• 3/4 c. chocolate chips or chunks (original recipe calls for 2 cups, which just seemed ridiculous)
  • 1/2 c. chopped walnuts (my addition)
Combine flour and pudding mix in a small bowl. Beat butter on medium to high speed for 30 seconds. Beat in brown sugar and baking soda until well combined. Beat in egg and egg white. Gradually beat in flour mixture. Stir in chips. Drop dough by rounded teaspoon 2 inches apart onto ungreased baking sheets. Bake at 180C, 350F for 10 to 12 minutes or until set. Cool on baking sheets 2 to 3 minutes, remove to wire racks to cool completely.

These are best eaten immediately, while the obvious flavor of Jell-O pudding mix is less noticeable than when completely cooled. Also, if you put these in an airtight container they'll lose their outer layer of crunchiness so it's best to leave them out.

I feel that many women today are trying to find something that was perhaps lost in American cooking over the past 50 years. Something that our grandmothers replaced with quick fixes in order to take back their own lives. Before the world changed, cooking was mandatory for many housewives, whether they enjoyed it or not, at the expense of a woman's precious time. We can't blame Betty Crocker for making 'homemade' a thing of the past because it set a lot of people free. Rachel Ray probably doesn't want to admit this, but it's nearly a full-time job to feed your family 3 home cooked, unprocessed meals every day. Not just to prepare and cook it, but to schlep to the store often enough to have fresh produce on hand.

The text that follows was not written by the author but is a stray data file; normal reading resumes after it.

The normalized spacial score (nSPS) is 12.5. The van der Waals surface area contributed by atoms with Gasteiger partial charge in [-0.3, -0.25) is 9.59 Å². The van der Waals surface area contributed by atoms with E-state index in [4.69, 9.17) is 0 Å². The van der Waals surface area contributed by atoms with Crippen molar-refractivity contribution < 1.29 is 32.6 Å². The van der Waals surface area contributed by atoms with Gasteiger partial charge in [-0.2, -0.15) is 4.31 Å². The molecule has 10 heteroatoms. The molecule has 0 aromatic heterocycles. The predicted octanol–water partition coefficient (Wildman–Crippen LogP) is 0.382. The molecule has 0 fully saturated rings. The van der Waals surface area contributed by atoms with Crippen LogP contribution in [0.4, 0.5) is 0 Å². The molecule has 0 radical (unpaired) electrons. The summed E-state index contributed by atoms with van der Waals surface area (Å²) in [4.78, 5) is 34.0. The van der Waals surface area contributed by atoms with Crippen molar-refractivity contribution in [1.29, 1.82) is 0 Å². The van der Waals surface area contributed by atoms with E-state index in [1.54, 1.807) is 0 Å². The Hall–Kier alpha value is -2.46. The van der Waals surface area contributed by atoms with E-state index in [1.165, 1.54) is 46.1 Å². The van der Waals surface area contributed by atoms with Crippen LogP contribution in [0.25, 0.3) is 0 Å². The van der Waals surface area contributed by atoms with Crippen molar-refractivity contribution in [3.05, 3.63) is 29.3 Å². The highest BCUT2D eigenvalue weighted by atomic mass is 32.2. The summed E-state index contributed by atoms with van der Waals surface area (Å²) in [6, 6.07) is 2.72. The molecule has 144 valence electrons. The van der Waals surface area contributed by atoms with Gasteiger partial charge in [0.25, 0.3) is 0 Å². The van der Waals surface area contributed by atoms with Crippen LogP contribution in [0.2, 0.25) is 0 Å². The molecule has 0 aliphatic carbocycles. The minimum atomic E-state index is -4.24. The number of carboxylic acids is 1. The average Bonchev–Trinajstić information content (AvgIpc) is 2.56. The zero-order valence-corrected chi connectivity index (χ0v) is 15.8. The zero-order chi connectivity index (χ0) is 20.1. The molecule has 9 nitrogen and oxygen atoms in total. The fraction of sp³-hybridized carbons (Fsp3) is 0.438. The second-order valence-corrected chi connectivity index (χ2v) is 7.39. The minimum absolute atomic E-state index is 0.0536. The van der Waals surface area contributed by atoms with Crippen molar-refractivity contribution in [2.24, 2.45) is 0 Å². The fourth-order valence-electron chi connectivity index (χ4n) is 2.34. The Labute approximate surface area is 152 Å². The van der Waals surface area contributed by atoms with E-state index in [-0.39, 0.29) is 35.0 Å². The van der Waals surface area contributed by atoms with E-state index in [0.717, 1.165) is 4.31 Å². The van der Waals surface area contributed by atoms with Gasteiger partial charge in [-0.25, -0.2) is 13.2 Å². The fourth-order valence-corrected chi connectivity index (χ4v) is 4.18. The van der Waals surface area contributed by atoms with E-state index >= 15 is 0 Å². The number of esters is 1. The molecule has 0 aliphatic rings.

As American women re-enter the kitchen by choice we can't blame our mothers for a lack of organic recipes and neither should we be pretentious about our choice to be more in tune with nature. Instead we should understand why this gap exists and seek to fill it ourselves. Our mothers and grandmothers made it possible for us to have fulfilling and successful careers. What we can craft for our children is a balanced method for incorporating food into life.

Will I make these again? Sure, with organic pudding mix. We'll see if the proof is really in the pudding or in the chemical additives. (PS - yeah, I can't actually buy organic pudding here so someone else will have to try it and tell me how it goes!)


Julia said...

this is well thought out. it is true that history paved the way so i have the freedom to both work and cook from scratch because i don't already have a million babies or laundry to do by hand.

Katie said...

You raise some good points in this post. When I lived in the U.S., I mostly stayed away from processed foods for health reasons, but I find that I do miss certain convenience items. It's amazing how much smaller the grocery stores are here because they're not filled with aisles of processed foods and ten options for every single product. Living here has forced me to make many more foods from scratch that otherwise I would have bought pre-made (like blue cheese dressing!).

Speaking of semi-homemade, I despise that Food Network chef Sandra Lee. Ack!